Review: 'Concussion' is crowd pleaser built upon an issue long ignored

Alec Baldwin, left, plays a former team doctor seeing the light and Will Smith a doctor bringing the trouble forward.
Alec Baldwin, left, plays a former team doctor seeing the light and Will Smith a doctor bringing the trouble forward.
Published Dec. 22, 2015

After recently viewing the National Football League drama Concussion on a screener DVD, my television coincidentally flipped to that Sunday night's game.

Peter Landesman's movie made me see the game differently, suspiciously, even guiltily. Concussion lays out a warning indictment of the NFL's handling of brain damage caused by on-field collisions, from the perspective of the doctor discovering a pattern of disease (chronic traumatic encephalopathy), and the league's intent to quiet him.

Rather than a documentary that many fans wouldn't see, Concussion goes the celebrity route with Will Smith's Golden Globe-nominated portrayal of Dr. Bennet Omalu, a Pittsburgh pathologist whose 2002 autopsy of Steelers Hall of Fame center Mike Webster kicked off an overdue challenge to NFL safety and treatment procedures.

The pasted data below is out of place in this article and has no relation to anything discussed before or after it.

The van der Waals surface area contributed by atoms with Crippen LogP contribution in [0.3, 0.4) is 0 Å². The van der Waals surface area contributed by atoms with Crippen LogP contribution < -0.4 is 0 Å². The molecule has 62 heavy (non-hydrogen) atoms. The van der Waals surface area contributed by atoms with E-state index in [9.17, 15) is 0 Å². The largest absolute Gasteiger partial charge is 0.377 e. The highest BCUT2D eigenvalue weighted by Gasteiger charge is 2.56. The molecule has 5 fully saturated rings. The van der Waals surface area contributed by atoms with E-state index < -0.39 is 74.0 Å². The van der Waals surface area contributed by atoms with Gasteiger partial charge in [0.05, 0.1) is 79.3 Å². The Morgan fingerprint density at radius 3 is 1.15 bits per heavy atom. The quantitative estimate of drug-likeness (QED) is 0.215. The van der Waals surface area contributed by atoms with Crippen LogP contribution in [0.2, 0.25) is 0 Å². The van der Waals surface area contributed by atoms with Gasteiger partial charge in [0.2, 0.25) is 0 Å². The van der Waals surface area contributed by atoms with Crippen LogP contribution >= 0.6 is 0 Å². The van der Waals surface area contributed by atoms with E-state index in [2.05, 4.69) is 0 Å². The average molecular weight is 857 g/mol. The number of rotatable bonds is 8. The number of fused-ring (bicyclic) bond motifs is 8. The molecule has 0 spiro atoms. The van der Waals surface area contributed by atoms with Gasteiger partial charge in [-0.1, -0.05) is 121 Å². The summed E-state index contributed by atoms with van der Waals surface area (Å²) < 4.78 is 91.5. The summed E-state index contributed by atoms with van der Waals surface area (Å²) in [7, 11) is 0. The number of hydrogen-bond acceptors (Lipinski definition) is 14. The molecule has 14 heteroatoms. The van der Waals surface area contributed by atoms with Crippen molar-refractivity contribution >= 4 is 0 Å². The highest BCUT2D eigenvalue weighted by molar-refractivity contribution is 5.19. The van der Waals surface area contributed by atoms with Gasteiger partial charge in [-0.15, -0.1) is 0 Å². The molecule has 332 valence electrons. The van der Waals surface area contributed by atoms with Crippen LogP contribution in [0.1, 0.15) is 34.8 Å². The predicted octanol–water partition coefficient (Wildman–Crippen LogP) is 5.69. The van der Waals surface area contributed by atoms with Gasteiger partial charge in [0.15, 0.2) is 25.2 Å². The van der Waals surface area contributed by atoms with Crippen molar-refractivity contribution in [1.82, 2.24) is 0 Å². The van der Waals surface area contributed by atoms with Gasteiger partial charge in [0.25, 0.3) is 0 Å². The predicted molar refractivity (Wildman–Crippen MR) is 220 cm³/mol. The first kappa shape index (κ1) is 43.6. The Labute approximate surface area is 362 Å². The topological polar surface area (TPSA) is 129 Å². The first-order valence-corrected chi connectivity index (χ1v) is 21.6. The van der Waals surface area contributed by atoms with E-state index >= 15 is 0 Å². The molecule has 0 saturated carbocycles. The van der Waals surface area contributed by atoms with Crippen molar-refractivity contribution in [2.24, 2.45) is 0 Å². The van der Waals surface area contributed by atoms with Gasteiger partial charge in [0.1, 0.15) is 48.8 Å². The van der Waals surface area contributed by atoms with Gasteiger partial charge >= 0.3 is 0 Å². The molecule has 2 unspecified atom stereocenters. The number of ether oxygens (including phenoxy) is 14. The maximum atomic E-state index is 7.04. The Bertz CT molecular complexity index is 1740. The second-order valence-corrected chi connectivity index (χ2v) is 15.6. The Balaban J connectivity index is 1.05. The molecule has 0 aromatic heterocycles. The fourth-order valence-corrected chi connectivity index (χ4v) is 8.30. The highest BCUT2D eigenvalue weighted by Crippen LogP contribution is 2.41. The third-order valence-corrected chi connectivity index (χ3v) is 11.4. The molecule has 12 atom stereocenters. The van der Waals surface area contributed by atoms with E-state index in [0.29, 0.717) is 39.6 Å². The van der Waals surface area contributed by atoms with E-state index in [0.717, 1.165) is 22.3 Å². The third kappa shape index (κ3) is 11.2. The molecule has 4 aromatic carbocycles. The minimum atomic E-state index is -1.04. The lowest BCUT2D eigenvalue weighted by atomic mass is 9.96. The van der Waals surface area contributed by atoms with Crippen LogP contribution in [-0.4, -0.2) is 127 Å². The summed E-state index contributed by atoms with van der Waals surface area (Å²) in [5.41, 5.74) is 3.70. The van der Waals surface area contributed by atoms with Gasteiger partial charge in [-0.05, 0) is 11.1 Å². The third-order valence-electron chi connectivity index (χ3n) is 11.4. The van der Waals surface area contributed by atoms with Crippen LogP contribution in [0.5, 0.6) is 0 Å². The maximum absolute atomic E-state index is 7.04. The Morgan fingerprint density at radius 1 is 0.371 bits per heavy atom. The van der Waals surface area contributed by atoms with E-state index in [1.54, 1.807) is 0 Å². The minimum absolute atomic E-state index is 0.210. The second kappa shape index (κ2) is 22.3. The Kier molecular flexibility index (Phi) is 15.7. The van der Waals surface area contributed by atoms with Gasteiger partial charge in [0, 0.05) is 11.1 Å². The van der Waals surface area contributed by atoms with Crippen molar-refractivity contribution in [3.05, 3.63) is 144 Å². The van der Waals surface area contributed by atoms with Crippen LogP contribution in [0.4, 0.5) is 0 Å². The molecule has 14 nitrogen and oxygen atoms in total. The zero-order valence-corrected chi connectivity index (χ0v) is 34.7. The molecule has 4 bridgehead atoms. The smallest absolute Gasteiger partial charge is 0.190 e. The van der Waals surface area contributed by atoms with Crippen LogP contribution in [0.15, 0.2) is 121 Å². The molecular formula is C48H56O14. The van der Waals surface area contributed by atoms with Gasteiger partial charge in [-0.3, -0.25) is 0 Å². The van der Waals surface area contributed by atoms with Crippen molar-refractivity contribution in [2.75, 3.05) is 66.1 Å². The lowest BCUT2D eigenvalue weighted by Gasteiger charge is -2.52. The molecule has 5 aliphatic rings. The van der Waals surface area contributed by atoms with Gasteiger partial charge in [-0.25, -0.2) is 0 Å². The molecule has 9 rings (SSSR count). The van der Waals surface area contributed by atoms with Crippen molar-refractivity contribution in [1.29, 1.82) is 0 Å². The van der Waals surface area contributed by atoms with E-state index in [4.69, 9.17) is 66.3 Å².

On television, players were being flagged for helmet hits, or sidelined and inspected for concussion symptoms. Concussion left me wondering if it's enough, and for an instant wondering why I still watch.

Smith's presence gives Concussion a good chance of getting its message spread. He also brings star necessities causing slack in Concussion's otherwise tight atmosphere, notably an interrupting romance and marriage (although Gugu Mbatha-Raw plays worried well). Spotlight is proof that focus makes an issues movie work. Concussion sometimes softens its blows like the NFL should.

Not when Landesman sketches the mental decline of retired NFL players, though. David Morse haunts the movie as Webster, reduced to living in his truck, filthy and huffing gasoline to fight the pain and voices in his head. Concussion isn't shy about naming names, from former player Dave Duerson (Adewale Akinnuoye-Agbaje), a league denier turned victim, to commissioner Roger Goodell (Luke Wilson).

As usual, Smith makes a compelling hero to follow, modestly righteous, prone to those frustrated outbursts making for good awards show clips. Omalu's Nigerian background adds a melodic accent to the actor's natural charm. He's supported well by Albert Brooks as Omalu's droll mentor, and Alec Baldwin as a former Steelers team doctor seeing the light.

Concussion is essentially Erin Brockovich with shoulder pads, a crowd pleaser built upon an issue long ignored. On any given Sunday (or Monday, Thursday, whenever and wherever refs blow whistles), football players are getting seriously hurt, their futures dying a little, one helmet blow at a time.

Anyone believing otherwise after seeing Landesman's movie needs their head examined.

Contact Steve Persall at or (727) 893-8365. Follow @StevePersall.